While the effects of repledging may not be of immediate concern, a renewed focus on the potential pitfalls of repledging is warranted for Borrower, Original Lender, Original Co-Lender, and Bank Lender alike in light of the recent collapses of FDIC-insured banking institutions, such as Signature Bank, Silicon Valley Bank, First Republic, Heartland Tri-State Bank (Kansas), and Citizens Bank (Iowa), especially if financial concerns in connection with a Borrower’s financial institution begin to surface.

In the final part of this series, we will provide general suggestions on how to counter the potential loss of the Borrower’s pledged collateral, absent a default, when entering into transactions with troubled financial institutions.

Additional research and writing from Denny Peixoto, a 2023 summer associate in ArentFox Schiff’s Washington, DC, office and a law student at Pennsylvania State University, and Alexis Mozeleski, a 2023 summer associate in ArentFox Schiff’s Washington, DC, office and a law student at American University.

[1] Under the UCC, a secured party may perfect its security interest in tangible collateral by physical possession, including through a custodian or other agent. Although goods are tangible collateral, the situations we are discussing in this paper are unlikely to involve goods. Rather, the likely situations would involve instruments (e.g., promissory notes) and certificated investment securities.

[2] Under the UCC, a secured party may perfect its security interest in certain collateral by control. The situations we are discussing in this paper are likely to involve investment securities in securities accounts held by brokers. If Original Lender is the broker that maintains the investment securities pledged by Borrower, control would exist automatically. If the pledged investment securities were held by a separate broker, Original Lender would establish control by entering into a control agreement with Borrower and that broker.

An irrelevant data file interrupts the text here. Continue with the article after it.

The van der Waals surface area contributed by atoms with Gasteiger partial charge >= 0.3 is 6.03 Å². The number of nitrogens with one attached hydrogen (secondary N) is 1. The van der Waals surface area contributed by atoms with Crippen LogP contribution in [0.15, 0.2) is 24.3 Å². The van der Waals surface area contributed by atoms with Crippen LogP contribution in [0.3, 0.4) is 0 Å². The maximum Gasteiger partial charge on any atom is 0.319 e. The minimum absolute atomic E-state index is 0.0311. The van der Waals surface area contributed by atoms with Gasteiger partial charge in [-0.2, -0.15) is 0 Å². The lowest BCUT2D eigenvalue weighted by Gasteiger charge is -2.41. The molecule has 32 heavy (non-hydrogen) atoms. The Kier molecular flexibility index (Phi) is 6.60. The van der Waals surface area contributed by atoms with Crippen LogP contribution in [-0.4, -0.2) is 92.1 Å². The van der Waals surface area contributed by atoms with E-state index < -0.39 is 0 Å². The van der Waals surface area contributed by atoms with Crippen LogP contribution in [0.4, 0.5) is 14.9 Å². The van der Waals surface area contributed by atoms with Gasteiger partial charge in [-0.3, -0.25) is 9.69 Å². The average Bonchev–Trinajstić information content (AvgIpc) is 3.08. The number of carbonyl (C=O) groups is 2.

[3] Of course, Bank Lender also could have re-repledged Borrower’s collateral to still another bank lender.

[4] It should be noted that insolvent banks do not file for bankruptcy; instead they enter receivership administered by the FDIC.

[5] SEC Rule 15c3-3 [17 CFR §240.15c3-3].

[6] Copyright © by the International Swaps and Derivatives Association, Inc. (ISDA) [global derivatives], the Association of Financial Markets in Europe (AFME) [European wholesale financial markets], the Futures Industry Association, Inc. (FIA) [global futures, options and centrally cleared derivatives], the International Capital Market Association (ICMA) [global capital markets, repos, collateral markets, commercial paper, CDs, asset management, FinTech and digitization], the International Securities Lending Association (ISLA®) [European, Middle Eastern and African lending] and SIFMA® [U.S. securities]. ISDA, AFME, FIA, ICMA, ISLA® and SIFMA® are all trade associations comprised primarily of financial institutions.